Updated March 7 with N.C. Board of Education's rejection of Cameron Creek's charter.
As charter schools take on a growing role in North Carolina's public education picture, the dispute over Cameron Creek Charter School's application illustrates some of the challenges of sorting through who gets permission to open the alternative public schools.
Founder Sylvia Cole was among 25 operators who got preliminary approval from the state Board of Education to open a new school in August 2013. But in late January, another Charlotte charter applicant, Stacey Rose, contacted the state Office of Charter Schools to say that large portions of Cole's application appeared to be copied and pasted from an application Rose had filed in 2012. Joel Medley, director of the state office, reviewed the applications, agreed and asked Cole to explain. Read Rose's complaint and the letter from Medley to Cole here.
Cole responded with a four-page letter denying the application was copied. Instead, she said, it drew from various public documents, including "a number of applications" that are posted online. Read her response here.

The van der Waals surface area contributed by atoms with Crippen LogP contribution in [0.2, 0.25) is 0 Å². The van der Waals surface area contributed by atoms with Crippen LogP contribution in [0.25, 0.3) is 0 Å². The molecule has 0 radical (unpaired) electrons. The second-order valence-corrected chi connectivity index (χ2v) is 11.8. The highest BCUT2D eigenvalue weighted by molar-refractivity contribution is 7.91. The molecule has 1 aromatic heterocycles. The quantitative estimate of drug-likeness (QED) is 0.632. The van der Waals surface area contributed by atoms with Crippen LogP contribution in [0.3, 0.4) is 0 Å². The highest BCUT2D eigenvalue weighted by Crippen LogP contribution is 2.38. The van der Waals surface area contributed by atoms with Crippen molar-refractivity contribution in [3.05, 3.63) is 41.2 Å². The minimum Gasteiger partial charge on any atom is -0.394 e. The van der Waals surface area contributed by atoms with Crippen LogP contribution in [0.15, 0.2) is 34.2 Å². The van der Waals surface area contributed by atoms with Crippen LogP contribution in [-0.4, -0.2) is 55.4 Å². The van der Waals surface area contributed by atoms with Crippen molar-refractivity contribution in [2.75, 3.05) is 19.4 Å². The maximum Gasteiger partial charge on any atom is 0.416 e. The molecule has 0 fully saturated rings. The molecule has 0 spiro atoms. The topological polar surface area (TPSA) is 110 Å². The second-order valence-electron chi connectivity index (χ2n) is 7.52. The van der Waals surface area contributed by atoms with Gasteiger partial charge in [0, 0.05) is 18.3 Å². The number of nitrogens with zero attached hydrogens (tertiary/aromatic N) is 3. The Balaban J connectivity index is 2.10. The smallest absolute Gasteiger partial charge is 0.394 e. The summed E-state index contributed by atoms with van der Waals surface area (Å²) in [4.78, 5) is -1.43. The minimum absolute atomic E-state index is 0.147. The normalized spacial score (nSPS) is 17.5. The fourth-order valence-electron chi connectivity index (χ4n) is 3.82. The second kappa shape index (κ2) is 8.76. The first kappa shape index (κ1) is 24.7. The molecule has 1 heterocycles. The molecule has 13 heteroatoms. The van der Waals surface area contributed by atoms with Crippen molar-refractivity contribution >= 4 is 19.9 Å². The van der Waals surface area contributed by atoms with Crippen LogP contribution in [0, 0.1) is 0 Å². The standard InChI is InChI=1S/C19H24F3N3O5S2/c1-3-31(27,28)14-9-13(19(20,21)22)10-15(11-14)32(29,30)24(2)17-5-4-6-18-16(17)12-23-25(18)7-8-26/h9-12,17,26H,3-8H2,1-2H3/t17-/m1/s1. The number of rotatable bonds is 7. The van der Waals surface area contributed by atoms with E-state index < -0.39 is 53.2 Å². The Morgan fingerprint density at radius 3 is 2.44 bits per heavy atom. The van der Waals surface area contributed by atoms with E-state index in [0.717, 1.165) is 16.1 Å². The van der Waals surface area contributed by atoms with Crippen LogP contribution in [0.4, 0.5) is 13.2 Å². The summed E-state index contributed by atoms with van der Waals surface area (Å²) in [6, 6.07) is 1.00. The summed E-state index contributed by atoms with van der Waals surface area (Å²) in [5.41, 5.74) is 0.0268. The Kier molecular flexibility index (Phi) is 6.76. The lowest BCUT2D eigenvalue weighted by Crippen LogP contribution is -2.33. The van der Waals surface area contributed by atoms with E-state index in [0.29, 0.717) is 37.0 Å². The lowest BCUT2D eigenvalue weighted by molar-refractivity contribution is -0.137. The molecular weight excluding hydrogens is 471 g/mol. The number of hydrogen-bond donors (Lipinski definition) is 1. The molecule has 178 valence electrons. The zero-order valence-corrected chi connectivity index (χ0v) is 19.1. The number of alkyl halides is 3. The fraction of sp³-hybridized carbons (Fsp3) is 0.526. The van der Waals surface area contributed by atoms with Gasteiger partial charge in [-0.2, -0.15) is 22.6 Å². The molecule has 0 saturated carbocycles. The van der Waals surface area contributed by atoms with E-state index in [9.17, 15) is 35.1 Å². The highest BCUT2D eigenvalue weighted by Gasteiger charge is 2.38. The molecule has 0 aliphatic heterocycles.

Cole appeared at the Feb. 11 meeting of the Charter School Advisory Council to field questions about the similarities between the two applications. At the conclusion, that council voted unanimously to withdraw its support for the Cameron Creek charter and recommend that the state Board of Education not approve that charter at its March meeting. Read the draft minutes of that session here (beginning on page 4) and the notice of that decision sent to Cole here.
Cole and Cameron Creek board member Melvin Sharpe filed a lengthy appeal to the state Board of Education on Feb. 16 (read it here). Among the issues they raise is that advisory board member Cheryl Turner, director of Sugar Creek Charter School in east Charlotte, had a conflict of interest because her school competes for students with Cameron Creek, which will also be located in that area. Turner said in an interview Tuesday the she does not view Cameron Creek as competition and initially voted to grant the charter. She changed her mind last week after seeing how close the two applications are and hearing Cole's defense. At that point, Turner said, "I did not see that they are ready to open a school."
On March 7, the state Board of Education voted not to issue a charter to Cameron Creek. Read the background material on that vote here (click "Final Approval for Charter School Applicants" near the bottom of the agenda).
If you want to decide for yourself about the copying, here's the 140-page Charlotte Learning Academy application filed in 2011 and the 155-page Cameron Creek application filed last year.